The Wicker Man (1973)

Director: Robin Hardy
Based on: The Ritual by David Pinner
Starring: Edward Woodward, Christopher Lee, Britt Ekland, Ingrid Pitt, Diane Cilento .UK. 1h 27m

In the past decade Horror Folklore as a genre has raised its curious demonic fiery head. This new dawning, pioneered by new cult directors such as Ben Wheatley, Ari Aster, Gavin Liam and Roger Eggers to name a few haven’t been able to make a movie without it being likened to the pioneering game changer, Robin Hardy’s slow-burning chiller The Wicker Man.

Looking back at it’s small budget and menial takings at the cinema, numerous cuts and actors paying for critics seats, it’s rise to cult status wasn’t a simple one but what it achieved was truly unique, not even it’s remake was able to mimic it’s true sense of dread and horror.

Opening with Sergeant Howie singing in church with his beloved, it feels as if he heads straight from church service to a sleepy small Scottish island to investigate a case of a missing girl named Rowan, but upon arriving on Summerisle he’s confronted with a liberal society of townsfolk who claim the girl never existed. The righteous police officers investigation is often fueled with anger and disgust as his witnesses strange pagan practices at every turn, and this soon takes a toll on the pious man and he’s begins to doubt the anonymous letter which brought him to Summerisle in the first instance, lashing out at what he sees as pointless and barbaric acts, naked girls singing and dancing over fires, frogs being put in the mouth to take away a sore throat and children dancing around a may pole and singing about sex and reproduction is too much for the man of god.

It is time to keep your appointment with the Wicker Man.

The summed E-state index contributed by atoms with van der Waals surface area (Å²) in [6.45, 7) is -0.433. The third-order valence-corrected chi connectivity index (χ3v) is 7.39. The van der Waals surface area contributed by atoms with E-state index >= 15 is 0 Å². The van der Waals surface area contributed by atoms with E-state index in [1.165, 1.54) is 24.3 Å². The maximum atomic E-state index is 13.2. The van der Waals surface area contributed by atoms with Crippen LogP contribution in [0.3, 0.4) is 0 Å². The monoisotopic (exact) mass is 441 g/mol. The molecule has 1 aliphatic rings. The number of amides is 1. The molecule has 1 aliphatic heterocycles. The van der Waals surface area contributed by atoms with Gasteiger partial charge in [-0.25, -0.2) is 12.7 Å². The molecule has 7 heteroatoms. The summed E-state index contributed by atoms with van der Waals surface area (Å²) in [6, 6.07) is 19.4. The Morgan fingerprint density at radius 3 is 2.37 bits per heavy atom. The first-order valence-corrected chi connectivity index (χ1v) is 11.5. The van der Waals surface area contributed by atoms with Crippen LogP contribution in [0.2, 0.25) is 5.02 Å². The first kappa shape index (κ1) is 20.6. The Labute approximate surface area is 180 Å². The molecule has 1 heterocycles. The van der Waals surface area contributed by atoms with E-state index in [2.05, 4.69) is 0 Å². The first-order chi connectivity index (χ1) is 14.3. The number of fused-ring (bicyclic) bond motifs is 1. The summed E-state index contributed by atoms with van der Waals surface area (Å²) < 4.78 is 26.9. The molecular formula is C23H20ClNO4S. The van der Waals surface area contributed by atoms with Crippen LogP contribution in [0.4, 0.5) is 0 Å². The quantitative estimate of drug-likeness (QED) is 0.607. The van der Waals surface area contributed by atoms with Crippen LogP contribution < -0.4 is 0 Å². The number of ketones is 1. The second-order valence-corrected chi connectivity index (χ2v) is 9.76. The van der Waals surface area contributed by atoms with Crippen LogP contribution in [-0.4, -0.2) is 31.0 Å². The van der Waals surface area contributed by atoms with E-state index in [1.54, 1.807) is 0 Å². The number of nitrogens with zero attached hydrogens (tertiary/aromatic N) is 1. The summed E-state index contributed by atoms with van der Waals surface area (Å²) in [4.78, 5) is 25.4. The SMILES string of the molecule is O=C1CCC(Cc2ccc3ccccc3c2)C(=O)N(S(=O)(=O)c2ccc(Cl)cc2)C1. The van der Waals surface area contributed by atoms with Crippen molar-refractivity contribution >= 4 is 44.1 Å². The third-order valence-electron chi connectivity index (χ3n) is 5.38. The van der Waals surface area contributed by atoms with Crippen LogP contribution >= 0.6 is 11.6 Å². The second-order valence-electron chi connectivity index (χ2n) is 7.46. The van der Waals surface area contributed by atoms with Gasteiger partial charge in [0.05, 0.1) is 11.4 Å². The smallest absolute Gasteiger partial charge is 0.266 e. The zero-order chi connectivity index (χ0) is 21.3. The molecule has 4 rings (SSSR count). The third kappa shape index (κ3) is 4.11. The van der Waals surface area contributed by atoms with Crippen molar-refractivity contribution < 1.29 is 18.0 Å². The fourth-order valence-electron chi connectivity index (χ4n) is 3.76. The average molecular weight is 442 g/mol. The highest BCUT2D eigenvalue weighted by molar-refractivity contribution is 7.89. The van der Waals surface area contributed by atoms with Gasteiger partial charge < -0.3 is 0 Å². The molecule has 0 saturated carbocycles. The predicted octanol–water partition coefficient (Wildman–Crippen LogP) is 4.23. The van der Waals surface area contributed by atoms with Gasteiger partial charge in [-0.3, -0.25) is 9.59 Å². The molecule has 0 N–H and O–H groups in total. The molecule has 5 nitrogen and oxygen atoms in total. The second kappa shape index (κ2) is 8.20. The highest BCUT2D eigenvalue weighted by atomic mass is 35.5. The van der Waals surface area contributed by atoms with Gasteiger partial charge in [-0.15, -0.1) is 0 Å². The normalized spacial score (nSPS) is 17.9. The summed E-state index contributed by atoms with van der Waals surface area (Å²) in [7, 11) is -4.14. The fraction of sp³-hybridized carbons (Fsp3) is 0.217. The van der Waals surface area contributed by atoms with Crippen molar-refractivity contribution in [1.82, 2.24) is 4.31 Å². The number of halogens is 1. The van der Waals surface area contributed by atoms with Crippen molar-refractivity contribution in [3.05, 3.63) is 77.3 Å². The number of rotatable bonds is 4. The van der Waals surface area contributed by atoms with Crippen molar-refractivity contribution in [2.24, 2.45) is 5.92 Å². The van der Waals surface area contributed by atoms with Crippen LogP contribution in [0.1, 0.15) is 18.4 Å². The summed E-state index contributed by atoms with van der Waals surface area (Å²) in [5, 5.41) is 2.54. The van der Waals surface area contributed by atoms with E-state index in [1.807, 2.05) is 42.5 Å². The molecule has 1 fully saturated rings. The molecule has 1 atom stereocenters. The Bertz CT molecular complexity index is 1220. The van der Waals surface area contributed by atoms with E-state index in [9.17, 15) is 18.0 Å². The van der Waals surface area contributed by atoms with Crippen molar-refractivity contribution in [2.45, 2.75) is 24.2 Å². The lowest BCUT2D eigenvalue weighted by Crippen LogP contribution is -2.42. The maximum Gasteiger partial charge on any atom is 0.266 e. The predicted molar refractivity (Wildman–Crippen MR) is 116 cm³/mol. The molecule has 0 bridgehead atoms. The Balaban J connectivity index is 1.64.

So little happens in the first half of the movie, that you begin to question if anything horrific is going to come about, but the slow pace is deliberate, it’s simply Hardy’s way to stoke the fires, build tension and suspicion, it’s evident that the audience is also on a journey of discovery. The interactions between Howie and the town are numerous, he’s quite brutish, demanding and threatening, but they all are obviously playing the same game, they are all gas lighting him in some way, pretending not to know, flaunting their beliefs and tolerating him, but why? there’s a scene in a school room where Howie thinks he’s found Rowans desk, the girl that apparently doesn’t exist, but all that’s inside is a beetle tied to a string and pinned to the wood, it walks around forever in a circle in the same direction until it’s trapped, it’s a great analogy for Howie and I think it’s the first spark that he realises what’s going on but his confidence is that he’s better than these poor pagans fuels him on.

In terms of all the horror movies that came before this including a close cousin, The Blood On Satans Claw (1971) there’s clear connection to the story being based on something that we are familiar with, Vampires, Witches, Psychos, Godzilla and even The Devil himself, there’s something for the audience to recognise but that’s mostly void on Summerisle, and yet so much was familiar. The old symbolism and old wives tales we heard as children all get played out in the streets and forests in the green isle. I was surprised how many people didn’t know what the may pole represented even though they played with one as a child.

The reveal of all of this heathenry in broad daylight is definitely a shocker, it’s lead a lot of people to look into the customs and stories around them, it was a eyeopener and shocker, there’s something genuinely frightening about the juxtaposition of the haunting lullabies and occult imagery. The contrast of religions and intolerance is possibly more frightening, but will all the questions it raises, there’s something so familiar about the Wicker Man, possibly a reason why, after all the struggles to get the movie out paid off as it still lives on as an eternal cult classic which rings in a new generation of fans and accolades with every generation.

Rating: 8/10

R:The Blood On Satan’s Claw (1971), Midsommar (2019), Kill List (2011)
L: A-Z Folk Horror
5s: Christopher Lee, Edward Woodward
A: A Brief Introduction and History of Folk Horror

Post Discussion

One thought on “The Wicker Man (1973)”

  1. Terrific review…you are spot on in your assessment of how this has influenced Directors like Ben Wheatley…and the slow brooding horror is so similar to Midsommar that many called the latter a “reimagining” of “The Wicker Man.” A classic

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